Ever wonder why some authors get to have great big features written about them, while others are lucky to get a brief mention? Of course, editors and TV producers all have their own ideas about what stories they want to cover, but very often, the depth of the coverage comes down to whether or not the subject gave them a kick-ass interview.
So how do you give a media interview that will keep a reporter hanging on your every word, and compel them to devote thousands of words to you? Here are our pro tips.
1. Think ahead. Try to anticipate what kinds of questions are likely to come your way, and be ready with an answer. If you’re thinking your way through your answers on the fly, you’re likely to come across as muddled — and if you don’t understand what you’re trying to say, neither will they.
2. Be flexible. The aspects of your work that the media are most interested in may not be the ones you wish they would focus on. Get over yourself, and give them what they want. If you stubbornly insist on trying to steer the conversation or dictate the angle you think they should take, you will never win; you’ll only irritate your interviewer and leave them with too little material that they like, so the story will be cut short.
3. Use your personality. You’re an author, not a police detective at a crime scene media briefing. Loosen up, speak conversationally, and reveal a little emotion or opinion. This will bring colour and life to your media interview and make your story much more fun to write — and more fun to read.
4. Think in soundbites. Print reporters need to find short, eloquent quotes that they can lift directly out of your interview and slot into their story. Radio and television broadcasters need punchy little clips. Think up some short and sweet phrases in advance that sum up the most interesting aspects of you or your work in a few words, then be sure to drop them into your media interview. That way, even if most of your answers are rambling and long-winded, they’ll have a few good gems to pluck out.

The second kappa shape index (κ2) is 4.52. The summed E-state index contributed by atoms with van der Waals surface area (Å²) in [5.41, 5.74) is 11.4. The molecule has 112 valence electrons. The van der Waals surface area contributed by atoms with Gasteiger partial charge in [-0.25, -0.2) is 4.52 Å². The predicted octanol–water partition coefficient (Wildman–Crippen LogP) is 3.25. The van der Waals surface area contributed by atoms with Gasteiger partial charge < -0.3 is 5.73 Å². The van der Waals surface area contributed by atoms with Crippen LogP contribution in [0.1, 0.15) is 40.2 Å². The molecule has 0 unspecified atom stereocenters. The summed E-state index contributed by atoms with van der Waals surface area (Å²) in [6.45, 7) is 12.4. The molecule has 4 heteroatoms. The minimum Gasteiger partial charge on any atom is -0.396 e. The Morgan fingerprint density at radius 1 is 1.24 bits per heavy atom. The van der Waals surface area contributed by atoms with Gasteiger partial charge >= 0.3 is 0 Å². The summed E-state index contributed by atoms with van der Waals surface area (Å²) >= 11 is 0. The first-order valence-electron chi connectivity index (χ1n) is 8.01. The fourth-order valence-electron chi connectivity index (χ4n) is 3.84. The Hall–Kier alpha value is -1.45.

5. Be selective. Don’t try to cram everything into your media interview. Most listeners and readers can’t absorb more than a few ideas at a time, anyway. It’s much more effective to speak memorably and deeply about a few constrained aspects of your book than to try to touch upon every little point.
6. Be responsive. Media are notoriously last-minute about booking interviews because they’re always up against deadlines and coverage priorities shift quickly. Be ready to drop everything and make yourself available when they call. If you’re hard to reach, they’re often likely to move on.
7. Don’t be demanding. Journalists get a lot of requests for coverage every single day – and some of those requests are pretty heavy handed. Arrogance, entitlement, preciousness and pushiness are like media repellent. Always be gracious, professional, and respectful of the journalist’s right to publish what they want, when they want.
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